CodeWeavers is committed to supporting DirectX 12 games on Mac

Perhaps most Mac and Linux users have never heard of CodeWeavers, but they may also benefit from the work of CodeWeavers. As a company established in 1996, CodeWeavers is the main sponsor of the Wine project and has long been committed to making Windows applications run on Linux, Mac, and ChromeOS. CodeWeavers has also signed a contract with Valve to help the latter’s Proton project, providing assistance for the Steam platform and running Linux games.

CodeWeavers has a commercial software called CrossOver, which is aimed at ordinary consumers and has the same function as Proton. It can be used for Linux and Mac, but it adopts a more comprehensive approach, rather than purely game-centric. Recently, CodeWeavers said that achieving compatibility with DirectX 12 in CrossOver is the top priority next year. According to CodeWeavers, due to the maturity of Vulkan as an API and the improvement of VKD3D, DirectX 12 will run in Linux in the next full version. However, running on macOS has encountered greater obstacles and challenges. The problem is that Apple’s support for APIs in its display drivers and operating systems is relatively poor. Compared with cross-platform technologies such as Vulkan, the Metal bottom layer has only half the upper limit of the shader resource view (SRV) that DirectX 12 can call, and the old version of OpenGL supported by Apple is not suitable for DirectX 12 converters.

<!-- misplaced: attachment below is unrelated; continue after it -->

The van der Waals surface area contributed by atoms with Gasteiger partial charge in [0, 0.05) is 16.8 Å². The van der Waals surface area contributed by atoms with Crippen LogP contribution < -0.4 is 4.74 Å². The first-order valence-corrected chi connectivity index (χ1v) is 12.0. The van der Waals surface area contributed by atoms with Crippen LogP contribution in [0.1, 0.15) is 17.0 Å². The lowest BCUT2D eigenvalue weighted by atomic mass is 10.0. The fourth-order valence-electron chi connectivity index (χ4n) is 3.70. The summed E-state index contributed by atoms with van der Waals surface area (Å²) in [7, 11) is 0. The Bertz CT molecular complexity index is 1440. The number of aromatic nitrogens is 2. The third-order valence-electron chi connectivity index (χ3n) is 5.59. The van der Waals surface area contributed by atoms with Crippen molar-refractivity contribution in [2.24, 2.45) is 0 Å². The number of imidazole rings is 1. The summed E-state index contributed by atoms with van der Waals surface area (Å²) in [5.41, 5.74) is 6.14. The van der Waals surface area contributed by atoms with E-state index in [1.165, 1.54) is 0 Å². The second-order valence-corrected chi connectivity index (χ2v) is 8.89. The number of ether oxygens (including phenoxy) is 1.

Because Apple is unwilling to add support for virtual addresses or similar Vulkan extensions, the required method is quite different from that on the Windows platform, which hinders the work of the translation layer. Many game developers have to spend a lot of time optimizing Apple’s hardware to make games run better. This is probably one of the reasons why there are fewer games on macOS.

CodeWeavers said that CrossOver 22 will increase the support of DirectX 12 on Linux, and it will be Mac’s turn when CrossOver 23 is reached, but the exact time is still unclear. This means that Mac products equipped with M-series self-developed chips will be able to support DirectX 12 game masterpieces.